The existing transfer station, located north of Elkins Way, where waste collected from brown, blue and green cans is taken to be sorted before it’s removed from the city, is outgrowing its location. City staff began planning for an expansion of the current site, but later determined that building a new station on a new site, while the current station continues to operate, would be a better solution.
Assistant Public Works Director Paul Eldredge told the council at its Feb. 24 meeting that the proposed design process is estimated to cost more than $200,000, part of the $7.4 million budgeted for the expansion. Funding for the project has been part of the city’s garbage rates for years, and therefore will not require an increase in current rates.
The proposed site will be more efficient because it will be a fully-enclosed station, unlike the current station that is open to the elements and subject to delays due to weather conditions, Eldredge said. An enclosed facility prevents waste from blowing around or becoming saturated with rain water, which makes waste materials more difficult to load into removal trucks.
“We’ve adapted to these conditions over the years, but we can’t stay at this location forever,” Eldredge said. “The weather conditions slow the operations down and impact the overall efficiency of the facility. With an enclosed facility, we wouldn’t have that problem.”
An enclosed facility would also limit noise pollution and the odor emitted outside to the nearby ball fields.
The new site would also feature a drop-off recycling area for use by the public, and allow for city-sponsored Free Dump Days, where residents could drop off specified waste. The existing site is closed to the public.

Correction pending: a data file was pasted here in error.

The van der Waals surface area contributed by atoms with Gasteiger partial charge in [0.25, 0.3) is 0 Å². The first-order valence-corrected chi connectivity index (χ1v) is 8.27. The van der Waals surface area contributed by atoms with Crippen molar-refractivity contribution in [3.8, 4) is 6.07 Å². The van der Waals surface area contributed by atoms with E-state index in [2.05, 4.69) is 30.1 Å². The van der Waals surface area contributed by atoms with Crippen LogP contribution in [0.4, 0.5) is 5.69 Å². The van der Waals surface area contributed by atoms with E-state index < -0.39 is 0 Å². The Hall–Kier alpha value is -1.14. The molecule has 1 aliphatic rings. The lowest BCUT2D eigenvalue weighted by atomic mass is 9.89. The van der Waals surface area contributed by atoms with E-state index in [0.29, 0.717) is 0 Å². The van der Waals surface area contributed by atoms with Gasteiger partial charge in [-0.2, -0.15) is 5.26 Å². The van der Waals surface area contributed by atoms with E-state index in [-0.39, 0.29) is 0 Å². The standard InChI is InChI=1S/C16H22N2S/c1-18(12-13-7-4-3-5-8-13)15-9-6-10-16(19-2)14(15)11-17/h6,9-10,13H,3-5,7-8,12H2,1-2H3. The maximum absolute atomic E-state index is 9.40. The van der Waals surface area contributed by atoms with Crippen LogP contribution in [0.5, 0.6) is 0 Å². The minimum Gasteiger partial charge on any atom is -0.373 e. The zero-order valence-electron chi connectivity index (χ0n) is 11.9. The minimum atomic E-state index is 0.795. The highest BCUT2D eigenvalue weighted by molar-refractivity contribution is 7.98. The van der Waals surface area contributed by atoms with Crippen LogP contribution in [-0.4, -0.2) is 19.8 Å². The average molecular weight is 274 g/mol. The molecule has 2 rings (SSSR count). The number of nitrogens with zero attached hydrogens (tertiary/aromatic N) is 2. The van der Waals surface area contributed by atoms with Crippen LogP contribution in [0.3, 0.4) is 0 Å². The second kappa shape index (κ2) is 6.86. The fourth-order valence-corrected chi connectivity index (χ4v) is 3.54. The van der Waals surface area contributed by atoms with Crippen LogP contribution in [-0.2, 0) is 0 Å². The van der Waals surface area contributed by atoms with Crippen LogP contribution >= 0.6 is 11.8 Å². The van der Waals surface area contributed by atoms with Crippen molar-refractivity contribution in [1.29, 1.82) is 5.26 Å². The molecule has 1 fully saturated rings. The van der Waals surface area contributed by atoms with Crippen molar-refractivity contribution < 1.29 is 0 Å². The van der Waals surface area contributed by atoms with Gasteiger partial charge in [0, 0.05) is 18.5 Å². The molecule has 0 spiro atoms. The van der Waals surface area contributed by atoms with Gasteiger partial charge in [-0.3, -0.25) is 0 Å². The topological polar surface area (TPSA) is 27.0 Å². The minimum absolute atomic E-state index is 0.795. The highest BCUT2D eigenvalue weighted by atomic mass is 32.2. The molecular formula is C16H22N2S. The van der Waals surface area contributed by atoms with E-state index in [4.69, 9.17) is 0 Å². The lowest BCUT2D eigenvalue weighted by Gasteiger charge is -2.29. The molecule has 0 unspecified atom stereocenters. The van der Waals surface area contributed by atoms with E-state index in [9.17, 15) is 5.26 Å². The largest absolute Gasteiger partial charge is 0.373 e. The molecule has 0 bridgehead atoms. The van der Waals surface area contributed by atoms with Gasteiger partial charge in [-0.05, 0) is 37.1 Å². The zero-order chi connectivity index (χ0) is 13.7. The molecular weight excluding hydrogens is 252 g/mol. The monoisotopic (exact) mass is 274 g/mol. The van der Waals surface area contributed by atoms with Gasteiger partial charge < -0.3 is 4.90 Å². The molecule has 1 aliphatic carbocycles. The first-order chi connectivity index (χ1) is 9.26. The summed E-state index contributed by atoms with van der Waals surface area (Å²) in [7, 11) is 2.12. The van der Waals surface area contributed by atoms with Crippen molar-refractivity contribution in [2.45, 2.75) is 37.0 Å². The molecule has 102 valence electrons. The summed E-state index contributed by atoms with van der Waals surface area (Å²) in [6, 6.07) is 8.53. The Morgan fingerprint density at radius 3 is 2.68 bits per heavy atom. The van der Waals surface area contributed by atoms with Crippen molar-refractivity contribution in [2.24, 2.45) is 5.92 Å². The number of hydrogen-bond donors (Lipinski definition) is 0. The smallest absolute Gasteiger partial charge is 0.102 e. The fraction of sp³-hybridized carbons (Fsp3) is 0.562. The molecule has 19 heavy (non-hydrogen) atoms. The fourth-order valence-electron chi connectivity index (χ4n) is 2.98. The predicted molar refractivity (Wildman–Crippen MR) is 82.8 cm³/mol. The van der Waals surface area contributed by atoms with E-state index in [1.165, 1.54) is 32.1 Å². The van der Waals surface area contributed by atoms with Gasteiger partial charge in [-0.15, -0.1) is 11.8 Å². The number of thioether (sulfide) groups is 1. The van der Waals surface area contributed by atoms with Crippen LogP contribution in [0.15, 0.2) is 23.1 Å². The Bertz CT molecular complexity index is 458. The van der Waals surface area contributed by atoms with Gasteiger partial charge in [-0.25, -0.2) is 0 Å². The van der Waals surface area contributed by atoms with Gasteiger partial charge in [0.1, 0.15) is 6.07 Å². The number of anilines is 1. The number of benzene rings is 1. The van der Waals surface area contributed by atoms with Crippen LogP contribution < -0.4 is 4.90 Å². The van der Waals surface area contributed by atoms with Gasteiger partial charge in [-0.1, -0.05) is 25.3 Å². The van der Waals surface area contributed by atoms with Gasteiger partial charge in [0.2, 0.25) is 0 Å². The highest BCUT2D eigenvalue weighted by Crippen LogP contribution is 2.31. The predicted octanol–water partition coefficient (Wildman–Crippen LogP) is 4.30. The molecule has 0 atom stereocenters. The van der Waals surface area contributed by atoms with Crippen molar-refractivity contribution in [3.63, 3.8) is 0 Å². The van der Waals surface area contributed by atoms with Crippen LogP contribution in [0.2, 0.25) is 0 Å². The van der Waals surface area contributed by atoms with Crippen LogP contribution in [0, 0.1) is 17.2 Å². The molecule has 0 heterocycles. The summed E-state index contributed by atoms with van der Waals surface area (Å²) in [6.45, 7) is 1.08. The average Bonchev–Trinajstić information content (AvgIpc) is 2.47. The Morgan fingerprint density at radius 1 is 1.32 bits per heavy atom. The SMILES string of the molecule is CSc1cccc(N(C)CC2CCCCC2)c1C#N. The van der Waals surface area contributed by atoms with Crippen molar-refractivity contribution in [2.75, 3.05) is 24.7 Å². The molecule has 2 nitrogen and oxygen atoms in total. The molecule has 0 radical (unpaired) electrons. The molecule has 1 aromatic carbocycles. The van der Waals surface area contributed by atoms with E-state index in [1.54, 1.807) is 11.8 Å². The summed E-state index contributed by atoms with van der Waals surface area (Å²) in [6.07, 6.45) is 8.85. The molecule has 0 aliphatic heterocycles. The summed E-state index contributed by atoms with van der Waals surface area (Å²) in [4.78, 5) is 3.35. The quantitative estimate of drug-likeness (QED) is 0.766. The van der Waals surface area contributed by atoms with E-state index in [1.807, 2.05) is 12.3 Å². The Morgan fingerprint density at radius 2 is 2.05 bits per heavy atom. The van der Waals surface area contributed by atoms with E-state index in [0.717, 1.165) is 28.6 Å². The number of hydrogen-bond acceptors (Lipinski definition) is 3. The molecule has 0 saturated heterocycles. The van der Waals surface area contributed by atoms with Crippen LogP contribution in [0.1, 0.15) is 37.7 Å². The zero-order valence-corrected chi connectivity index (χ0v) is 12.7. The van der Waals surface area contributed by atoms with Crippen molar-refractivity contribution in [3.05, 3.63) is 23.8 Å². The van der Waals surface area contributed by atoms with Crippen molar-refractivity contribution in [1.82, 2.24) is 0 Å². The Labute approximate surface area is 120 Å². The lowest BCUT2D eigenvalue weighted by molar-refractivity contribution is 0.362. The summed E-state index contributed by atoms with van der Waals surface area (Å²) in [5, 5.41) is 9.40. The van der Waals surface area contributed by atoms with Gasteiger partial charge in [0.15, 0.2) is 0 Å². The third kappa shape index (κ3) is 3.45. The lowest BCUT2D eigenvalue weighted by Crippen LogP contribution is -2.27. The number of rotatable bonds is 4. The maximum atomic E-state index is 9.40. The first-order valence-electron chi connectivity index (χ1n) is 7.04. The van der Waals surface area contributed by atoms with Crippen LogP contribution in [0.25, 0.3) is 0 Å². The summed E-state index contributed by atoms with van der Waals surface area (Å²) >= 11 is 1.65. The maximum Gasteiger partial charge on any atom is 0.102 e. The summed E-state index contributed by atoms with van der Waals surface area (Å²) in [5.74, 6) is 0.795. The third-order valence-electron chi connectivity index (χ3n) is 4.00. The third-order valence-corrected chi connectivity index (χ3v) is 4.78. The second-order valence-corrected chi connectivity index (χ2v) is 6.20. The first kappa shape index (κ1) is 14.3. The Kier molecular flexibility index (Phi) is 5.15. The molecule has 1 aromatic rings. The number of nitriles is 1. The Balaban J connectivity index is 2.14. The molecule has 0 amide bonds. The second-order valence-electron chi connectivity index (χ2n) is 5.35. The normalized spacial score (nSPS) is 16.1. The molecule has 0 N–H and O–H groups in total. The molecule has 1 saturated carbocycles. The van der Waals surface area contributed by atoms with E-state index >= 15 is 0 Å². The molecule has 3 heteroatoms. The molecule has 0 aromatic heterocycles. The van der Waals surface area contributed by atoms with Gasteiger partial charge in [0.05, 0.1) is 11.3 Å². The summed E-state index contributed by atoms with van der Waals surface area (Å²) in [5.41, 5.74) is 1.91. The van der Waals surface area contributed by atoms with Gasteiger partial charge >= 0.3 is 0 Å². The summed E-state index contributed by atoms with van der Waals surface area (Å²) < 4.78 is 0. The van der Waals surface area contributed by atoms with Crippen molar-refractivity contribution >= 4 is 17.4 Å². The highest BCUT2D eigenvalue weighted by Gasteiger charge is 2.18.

The new facility is proposed to be built 1,000 feet north of the current site, expanding the facility from 2.8 acres to 5.7 acres. Since the proposed site is so close to the existing location, the city will be able to save on an environmental impact report, since staff will be able to utilize most of the key information from the report done for the current site.
While the proposed expansion and relocation will improve the transfer station’s efficiency, moving the site to a new location will also reduce the current facility’s aesthetic shortcomings. If the transfer station is moved, the current site could be cleaned up and used for an expansion of the sports complex.
After 30 minutes of discussion, the council approved the proposal with a 4-1 vote, Councilman Brandon Richey opposing.
Richey said while he supports moving the transfer station away from the ball fields, he was unsatisfied with the unanswered questions presented in the proposal regarding the project’s ultimate cost, questioning whether approving the proposal was the financially responsible move. He suggested that the city consider contracting with a regional transfer station rather than spending the money to build a new facility.
“There are some questions being asked tonight that we flat out don’t know the answers to,” Richey said. “I love the idea of getting the transfer station out of the ball fields – that’s unquestionable as far as one of our priorities – but with that said, I have to look at the totality of the circumstances here … Is this the financially responsible move to make right now?” Richey said he couldn’t support the current proposal until his questions were answered.
Councilman Chris Becnel said that while looking at regional collection might be something for the future, now isn’t the time to pursue that possibility. “That raises the bigger issue as to whether the city should be responsible for its own waste collection. That’s beyond what the city needs at this point.”
Vice Mayor Erick Stonebarger said he was on the fence after hearing the staff report. While he thought it was “fantastic” that the proposal suggests a new site away from the ball fields, he mentioned he too was concerned about the costs of the design project.
“I thought you (staff) were going to say it would be something like $50,000 (for design costs) but I guess that was the pie in the sky for me,” Stonebarger said.
Mayor Bob Taylor said in support of the proposal that since the city already owns the land of the proposed site and there is no need to conduct an extensive environmental impact report, the proposal’s economic benefits can’t be ignored.
City staff plans to contract the design project by the end of the month. After the design is 50 to 60 percent complete, Eldredge said the design process will pause, as city staff reviews the design to make sure it works within the city’s budget. If the project is approved after the milestone review, the complete design is expected to be finished by the end of the year.